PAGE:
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100 free acres in Las Vegas part of bid for Amazon’s 2nd HQ

Updated June 7, 2018 - 11:47 am

Summerlin is one of the most popular places to live in Las Vegas, and as any homebuilder can tell you, buying land there isn’t cheap.

But if Amazon wanted to open a second headquarters there, the online retail giant could have had 100 acres — for free.


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The property was one of five sites in the valley that were offered to Seattle-based Amazon for a new corporate campus, newly released state documents show. Amazon launched a bidding war among cities and regions throughout North America for its “HQ2” project and, ultimately, passed on Southern Nevada when picking its 20 finalists.

Still, the proposal shows the lengths to which government officials and Summerlin’s developer were willing to go to lure the company here — and how the prospect of free land and $800 million in incentives wasn’t nearly enough.

“Every city in the country wanted to land these guys,” Summerlin president Kevin Orrock said.

Gov. Brian Sandoval’s Office of Economic Development released Southern Nevada’s proposal, dated Oct. 19, 2017, to the Las Vegas Review-Journal last week.

Amazon had requested that submissions be confidential but notified GOED on May 16 — four months after unveiling the finalists — that it would waive the right to keep the entry private, GOED spokesman Brian Baluta said.

Southern Nevada may have been doomed from the start, given its lower-than-average share of college-educated residents, limited mass transit and party-town image. But the 146-page proposal touted, among other things, Las Vegas’ tourism industry and population growth, and the state’s employer-friendly laws.

“Nevada imposes relatively few regulations that interfere with business operations, including those that mandate employee leave, compensation and benefits,” it says.

It also outlined the places in town — mostly big tracts of vacant land in the suburbs — where Amazon could build its $5 billion, 50,000-employee campus. Or, at least, could have.

Incentives for billionaire boss

Besides the Summerlin spread, owned by developer Howard Hughes Corp., Amazon was offered 350 acres of Henderson city-owned land, 150 acres of North Las Vegas city-owned land, 75 to 125 acres of Clark County-owned land in the southwest valley, and 84 acres of Las Vegas city-owned property that includes baseball stadium Cashman Field.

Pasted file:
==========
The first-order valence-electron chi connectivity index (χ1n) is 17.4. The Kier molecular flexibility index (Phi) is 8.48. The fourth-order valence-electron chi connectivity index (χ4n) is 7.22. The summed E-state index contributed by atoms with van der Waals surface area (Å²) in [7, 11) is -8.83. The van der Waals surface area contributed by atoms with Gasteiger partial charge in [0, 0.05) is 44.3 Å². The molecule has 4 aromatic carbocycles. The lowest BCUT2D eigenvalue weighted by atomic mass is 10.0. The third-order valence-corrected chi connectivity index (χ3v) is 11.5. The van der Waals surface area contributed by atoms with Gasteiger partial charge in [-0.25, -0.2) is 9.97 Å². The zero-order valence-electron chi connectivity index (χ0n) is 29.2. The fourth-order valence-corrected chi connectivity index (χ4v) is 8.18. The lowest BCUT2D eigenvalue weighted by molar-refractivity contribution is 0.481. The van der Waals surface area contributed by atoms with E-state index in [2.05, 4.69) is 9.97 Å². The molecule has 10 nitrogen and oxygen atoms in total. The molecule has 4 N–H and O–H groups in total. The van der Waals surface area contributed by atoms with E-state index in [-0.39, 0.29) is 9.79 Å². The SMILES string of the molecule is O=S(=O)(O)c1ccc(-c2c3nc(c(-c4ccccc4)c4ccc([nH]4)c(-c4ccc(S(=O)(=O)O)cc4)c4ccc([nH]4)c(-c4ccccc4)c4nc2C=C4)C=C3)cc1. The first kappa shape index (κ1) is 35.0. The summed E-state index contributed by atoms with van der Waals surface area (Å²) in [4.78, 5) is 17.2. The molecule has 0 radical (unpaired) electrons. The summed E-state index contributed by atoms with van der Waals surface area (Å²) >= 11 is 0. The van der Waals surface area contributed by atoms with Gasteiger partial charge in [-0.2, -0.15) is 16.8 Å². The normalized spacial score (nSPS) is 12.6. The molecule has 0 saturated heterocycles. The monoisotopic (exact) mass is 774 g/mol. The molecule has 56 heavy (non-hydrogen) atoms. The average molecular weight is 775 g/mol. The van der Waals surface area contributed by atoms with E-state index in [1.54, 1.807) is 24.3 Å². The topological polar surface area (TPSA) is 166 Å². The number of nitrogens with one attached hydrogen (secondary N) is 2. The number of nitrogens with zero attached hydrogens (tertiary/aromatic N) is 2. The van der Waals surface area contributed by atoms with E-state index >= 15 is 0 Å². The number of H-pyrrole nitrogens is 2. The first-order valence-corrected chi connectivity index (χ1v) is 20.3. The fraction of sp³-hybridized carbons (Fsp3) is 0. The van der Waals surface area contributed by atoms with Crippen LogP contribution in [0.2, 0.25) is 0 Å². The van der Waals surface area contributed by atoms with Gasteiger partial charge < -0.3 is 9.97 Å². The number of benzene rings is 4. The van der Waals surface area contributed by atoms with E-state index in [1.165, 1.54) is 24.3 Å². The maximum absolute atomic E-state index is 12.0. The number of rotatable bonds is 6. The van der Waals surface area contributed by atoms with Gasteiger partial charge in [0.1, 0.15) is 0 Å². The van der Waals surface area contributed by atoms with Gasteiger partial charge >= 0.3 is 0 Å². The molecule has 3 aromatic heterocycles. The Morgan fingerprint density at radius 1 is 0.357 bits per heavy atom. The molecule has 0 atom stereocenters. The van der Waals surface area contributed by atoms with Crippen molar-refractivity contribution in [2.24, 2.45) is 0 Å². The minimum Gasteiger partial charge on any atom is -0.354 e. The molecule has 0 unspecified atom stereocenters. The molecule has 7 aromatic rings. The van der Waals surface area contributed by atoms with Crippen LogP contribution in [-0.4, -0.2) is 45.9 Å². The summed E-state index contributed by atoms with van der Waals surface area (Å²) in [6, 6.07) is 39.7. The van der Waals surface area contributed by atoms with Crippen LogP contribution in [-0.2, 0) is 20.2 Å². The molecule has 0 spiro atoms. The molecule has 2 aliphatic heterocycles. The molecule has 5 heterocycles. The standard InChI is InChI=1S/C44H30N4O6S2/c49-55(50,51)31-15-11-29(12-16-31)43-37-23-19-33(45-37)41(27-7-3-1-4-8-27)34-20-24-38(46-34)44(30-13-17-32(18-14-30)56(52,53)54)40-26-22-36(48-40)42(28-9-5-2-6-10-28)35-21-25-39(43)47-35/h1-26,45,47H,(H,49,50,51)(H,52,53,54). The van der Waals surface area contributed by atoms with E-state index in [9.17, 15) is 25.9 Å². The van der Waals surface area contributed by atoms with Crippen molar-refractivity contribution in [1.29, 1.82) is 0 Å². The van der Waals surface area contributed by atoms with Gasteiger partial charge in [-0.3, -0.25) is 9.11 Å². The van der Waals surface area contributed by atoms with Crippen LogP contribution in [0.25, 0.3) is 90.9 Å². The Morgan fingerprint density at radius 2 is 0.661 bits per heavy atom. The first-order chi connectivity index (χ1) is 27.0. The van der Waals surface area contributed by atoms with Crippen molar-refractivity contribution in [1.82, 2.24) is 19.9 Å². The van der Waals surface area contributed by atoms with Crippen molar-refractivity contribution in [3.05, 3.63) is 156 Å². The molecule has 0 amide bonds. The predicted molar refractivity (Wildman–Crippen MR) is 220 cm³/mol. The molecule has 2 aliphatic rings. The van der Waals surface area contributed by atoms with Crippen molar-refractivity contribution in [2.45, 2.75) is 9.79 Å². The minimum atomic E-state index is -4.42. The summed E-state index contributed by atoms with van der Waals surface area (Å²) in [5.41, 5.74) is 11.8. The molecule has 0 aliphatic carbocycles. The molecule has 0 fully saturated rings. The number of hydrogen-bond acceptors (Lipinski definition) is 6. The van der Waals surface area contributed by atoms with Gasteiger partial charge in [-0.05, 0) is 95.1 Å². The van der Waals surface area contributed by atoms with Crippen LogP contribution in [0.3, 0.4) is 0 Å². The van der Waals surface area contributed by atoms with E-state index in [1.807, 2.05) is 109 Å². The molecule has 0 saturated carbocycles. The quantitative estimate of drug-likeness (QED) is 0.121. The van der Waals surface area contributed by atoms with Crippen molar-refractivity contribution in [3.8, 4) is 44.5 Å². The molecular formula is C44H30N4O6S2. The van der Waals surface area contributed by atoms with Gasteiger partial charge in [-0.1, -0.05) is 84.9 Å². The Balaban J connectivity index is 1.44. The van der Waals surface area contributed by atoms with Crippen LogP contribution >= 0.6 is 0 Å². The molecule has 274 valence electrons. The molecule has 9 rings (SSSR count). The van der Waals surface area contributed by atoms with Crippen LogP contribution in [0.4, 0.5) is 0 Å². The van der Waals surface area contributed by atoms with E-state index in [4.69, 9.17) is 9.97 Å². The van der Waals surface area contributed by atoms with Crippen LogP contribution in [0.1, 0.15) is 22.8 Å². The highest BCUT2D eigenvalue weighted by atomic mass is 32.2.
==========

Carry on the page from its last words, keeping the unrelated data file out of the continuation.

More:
The Summerlin and Las Vegas sites were offered for free. The others were offered at “fair market value,” and Henderson’s land had the only estimate, of $110,000 per acre.

The proposal also said that Amazon’s project, as envisioned, would qualify for about “$800 million in state and local tax incentives.”

Amazon earned $3 billion in profit last year and its founder and CEO, Jeff Bezos, is worth almost $140 billion.

‘Very aggressive’

No other project proposals have been made in recent years for the North Las Vegas and Henderson sites, city spokeswomen said. With the county property, “smaller projects are beginning to trickle in,” a spokesman said.

Bill Arent, Las Vegas’ economic and urban development director, said the city acquired its served-up site at “almost no cost,” enabling the free offer. He also said city officials figured Amazon preferred an urban campus, given where the company has other locations.

Outside the Strip, Summerlin has some of the most expensive land in the valley, with Howard Hughes selling residential tracts last year for an average of $584,000 per acre. But the Amazon giveaway might have paid off, Land Advisors Organization broker Rick Hildreth said, given the project’s potential impact on land sales and prices, and its ability to lure other companies to a region light on big office users.

“One comes, others follow, right?” Hildreth said.

Summerlin’s Orrock said local officials had to pull out “all the stops” to get Amazon, including offering free land that would otherwise sell at a high price.

“You had to get very aggressive on this deal,” he said. “You knew everyone else was going to do it.”

Contact Eli Segall at esegall@reviewjournal.com or 702-383-0342. Follow @eli_segall on Twitter.

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